Hartford Courant: Ireland’s Great Hunger Museum collection to move in its entirety to Fairfield

Hartford Courant: Ireland’s Great Hunger Museum collection to move in its entirety to Fairfield. “The collection of art and artifacts that make up Ireland’s Great Hunger Museum is moving in its entirety to Fairfield, it was announced on Friday by Quinnipiac University, which closed the museum last summer. Gaelic America Club (GAC) in Fairfield will be the new home of the world’s largest collection of art and artifacts about the 1845-1852 Great Hunger, QU spokesman John Morgan said in a news release.”

IrishCentral: The shocking story behind an Irish Famine memorial in Quebec

IrishCentral: The shocking story behind an Irish Famine memorial in Quebec. “Located along the banks of the Gatineau River in western Quebec, just north of Canada’s National Capital Region, a sleepy rural community still holds deep Irish roots. It is here, in Low, Quebec, where a unique memorial stands in testament to the survivors of Ireland’s Great Hunger who settled this area in the 1800s.”

IrishCentral: The Great Famine Voices Roadshow breaking the silence over the Irish famine

IrishCentral: The Great Famine Voices Roadshow breaking the silence over the Irish famine. “A million dead, a million fled was the old saying, but concern over igniting further strife in the present (a particular concern during the Troubles) kept a lid on most discussions of it. But now a new roadshow coming to the USA and Canada plans to give voice to the descendants of famine era Irish immigrants, many for the first time. Left glaringly unaddressed in many quarters, the wound stayed raw for decades after the disaster – which was the worst episode of mass starvation in 19 century Europe – traumatized all who lived through it.” Some of the information from this initiative will be stored in an online archive.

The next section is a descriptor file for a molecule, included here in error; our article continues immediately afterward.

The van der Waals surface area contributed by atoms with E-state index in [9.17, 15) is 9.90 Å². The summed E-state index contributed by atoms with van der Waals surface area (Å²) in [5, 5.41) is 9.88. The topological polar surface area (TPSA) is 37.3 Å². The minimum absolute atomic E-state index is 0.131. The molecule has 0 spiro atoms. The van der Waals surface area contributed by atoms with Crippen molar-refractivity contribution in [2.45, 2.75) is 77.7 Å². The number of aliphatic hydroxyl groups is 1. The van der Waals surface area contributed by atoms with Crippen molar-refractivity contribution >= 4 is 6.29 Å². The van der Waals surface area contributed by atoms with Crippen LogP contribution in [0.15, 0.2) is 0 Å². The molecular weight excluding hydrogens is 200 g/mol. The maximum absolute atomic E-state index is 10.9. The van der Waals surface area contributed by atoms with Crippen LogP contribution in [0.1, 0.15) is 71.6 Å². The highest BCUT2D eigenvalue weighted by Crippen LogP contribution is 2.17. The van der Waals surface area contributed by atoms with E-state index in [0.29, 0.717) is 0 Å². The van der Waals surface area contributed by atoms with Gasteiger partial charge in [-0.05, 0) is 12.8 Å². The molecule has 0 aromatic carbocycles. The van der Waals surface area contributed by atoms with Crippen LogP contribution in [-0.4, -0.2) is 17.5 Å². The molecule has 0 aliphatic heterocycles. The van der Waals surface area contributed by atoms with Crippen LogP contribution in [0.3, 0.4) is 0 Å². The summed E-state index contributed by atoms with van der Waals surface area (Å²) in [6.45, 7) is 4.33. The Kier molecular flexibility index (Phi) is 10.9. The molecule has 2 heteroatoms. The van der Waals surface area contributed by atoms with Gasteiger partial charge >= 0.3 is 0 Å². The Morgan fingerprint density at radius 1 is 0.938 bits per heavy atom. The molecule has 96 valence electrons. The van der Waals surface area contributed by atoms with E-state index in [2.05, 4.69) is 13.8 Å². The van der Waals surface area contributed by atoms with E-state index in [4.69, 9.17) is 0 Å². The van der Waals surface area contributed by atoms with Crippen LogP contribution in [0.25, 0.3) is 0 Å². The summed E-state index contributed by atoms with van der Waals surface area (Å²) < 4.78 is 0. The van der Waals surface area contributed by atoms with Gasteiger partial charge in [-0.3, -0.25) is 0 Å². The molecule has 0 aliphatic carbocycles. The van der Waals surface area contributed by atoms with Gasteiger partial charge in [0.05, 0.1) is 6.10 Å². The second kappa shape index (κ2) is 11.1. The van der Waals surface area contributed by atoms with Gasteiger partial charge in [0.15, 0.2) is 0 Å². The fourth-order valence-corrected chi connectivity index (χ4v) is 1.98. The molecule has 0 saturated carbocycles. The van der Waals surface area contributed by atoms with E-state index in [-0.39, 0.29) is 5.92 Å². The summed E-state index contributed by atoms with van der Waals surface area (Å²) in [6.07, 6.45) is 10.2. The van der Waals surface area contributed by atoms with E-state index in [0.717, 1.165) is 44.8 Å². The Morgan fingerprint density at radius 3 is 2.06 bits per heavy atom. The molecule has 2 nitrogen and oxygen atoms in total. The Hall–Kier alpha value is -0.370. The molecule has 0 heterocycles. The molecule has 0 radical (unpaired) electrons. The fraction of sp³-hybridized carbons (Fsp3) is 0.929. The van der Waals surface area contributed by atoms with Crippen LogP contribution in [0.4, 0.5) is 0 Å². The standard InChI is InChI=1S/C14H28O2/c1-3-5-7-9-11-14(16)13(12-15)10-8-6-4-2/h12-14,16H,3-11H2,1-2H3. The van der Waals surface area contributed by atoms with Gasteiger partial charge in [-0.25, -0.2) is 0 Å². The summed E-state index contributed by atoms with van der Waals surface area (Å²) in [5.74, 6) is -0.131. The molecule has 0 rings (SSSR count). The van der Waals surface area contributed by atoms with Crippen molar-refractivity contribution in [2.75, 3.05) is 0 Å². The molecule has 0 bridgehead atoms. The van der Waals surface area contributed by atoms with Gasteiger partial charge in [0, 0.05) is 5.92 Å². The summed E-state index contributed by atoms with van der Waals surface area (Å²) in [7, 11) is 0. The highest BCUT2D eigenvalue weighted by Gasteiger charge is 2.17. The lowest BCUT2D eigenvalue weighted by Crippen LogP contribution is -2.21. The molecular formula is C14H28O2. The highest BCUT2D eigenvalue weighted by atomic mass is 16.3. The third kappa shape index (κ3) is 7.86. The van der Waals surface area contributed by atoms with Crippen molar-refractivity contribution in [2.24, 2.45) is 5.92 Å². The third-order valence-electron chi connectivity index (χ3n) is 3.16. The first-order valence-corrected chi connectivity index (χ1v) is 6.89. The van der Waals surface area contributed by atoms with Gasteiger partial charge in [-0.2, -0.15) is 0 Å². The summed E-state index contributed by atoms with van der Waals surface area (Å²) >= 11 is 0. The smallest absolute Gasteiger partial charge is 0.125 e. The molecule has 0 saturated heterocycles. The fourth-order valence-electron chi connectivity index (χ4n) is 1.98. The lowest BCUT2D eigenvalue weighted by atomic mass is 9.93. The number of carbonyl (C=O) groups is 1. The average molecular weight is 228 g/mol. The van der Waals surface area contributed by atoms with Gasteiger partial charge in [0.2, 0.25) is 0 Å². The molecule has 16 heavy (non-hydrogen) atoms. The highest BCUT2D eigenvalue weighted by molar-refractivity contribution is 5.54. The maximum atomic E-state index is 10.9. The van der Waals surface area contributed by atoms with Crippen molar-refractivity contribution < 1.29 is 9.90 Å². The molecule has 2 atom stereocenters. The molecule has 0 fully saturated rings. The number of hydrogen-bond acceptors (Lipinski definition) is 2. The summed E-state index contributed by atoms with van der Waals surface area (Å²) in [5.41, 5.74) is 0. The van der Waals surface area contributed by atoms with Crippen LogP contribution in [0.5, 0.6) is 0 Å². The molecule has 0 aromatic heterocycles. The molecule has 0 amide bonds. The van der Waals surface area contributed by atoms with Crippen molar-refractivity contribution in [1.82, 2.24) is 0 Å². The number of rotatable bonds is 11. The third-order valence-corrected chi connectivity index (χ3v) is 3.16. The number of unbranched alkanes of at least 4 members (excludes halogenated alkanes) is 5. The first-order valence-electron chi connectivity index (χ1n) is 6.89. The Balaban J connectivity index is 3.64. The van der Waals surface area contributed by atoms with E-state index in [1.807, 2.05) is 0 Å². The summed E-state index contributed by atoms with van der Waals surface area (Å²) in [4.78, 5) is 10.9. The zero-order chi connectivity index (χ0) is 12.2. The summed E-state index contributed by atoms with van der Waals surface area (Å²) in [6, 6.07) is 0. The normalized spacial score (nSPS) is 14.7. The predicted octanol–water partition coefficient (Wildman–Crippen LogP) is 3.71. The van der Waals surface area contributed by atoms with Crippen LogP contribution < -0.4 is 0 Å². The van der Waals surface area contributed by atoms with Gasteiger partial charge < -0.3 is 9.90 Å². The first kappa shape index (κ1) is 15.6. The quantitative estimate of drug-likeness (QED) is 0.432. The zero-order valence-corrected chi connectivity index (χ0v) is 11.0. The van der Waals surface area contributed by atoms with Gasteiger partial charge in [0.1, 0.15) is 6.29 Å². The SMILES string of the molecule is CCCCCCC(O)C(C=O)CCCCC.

NUI Galway Launches Irish Famine Archive

NUI Galway has launched a digital archive of the Irish Famine. “The Digital Irish Famine Archive, which was launched by the Canadian Ambassador to Ireland, Kevin Vickers, contains three sets of annals from the Grey Nuns: ‘Ancien Journal (Old Journal), Volume I’ and ‘Le Typhus d’1847, Ancien Journal (The Typhus of 1847, Old Journal), Volume II’, both translated from French to English, and the nuns’ first-hand experiences of the Irish migration in ‘Récit de l’épidemie’ (Tale of the epidemic), which is transcribed in French from the original.”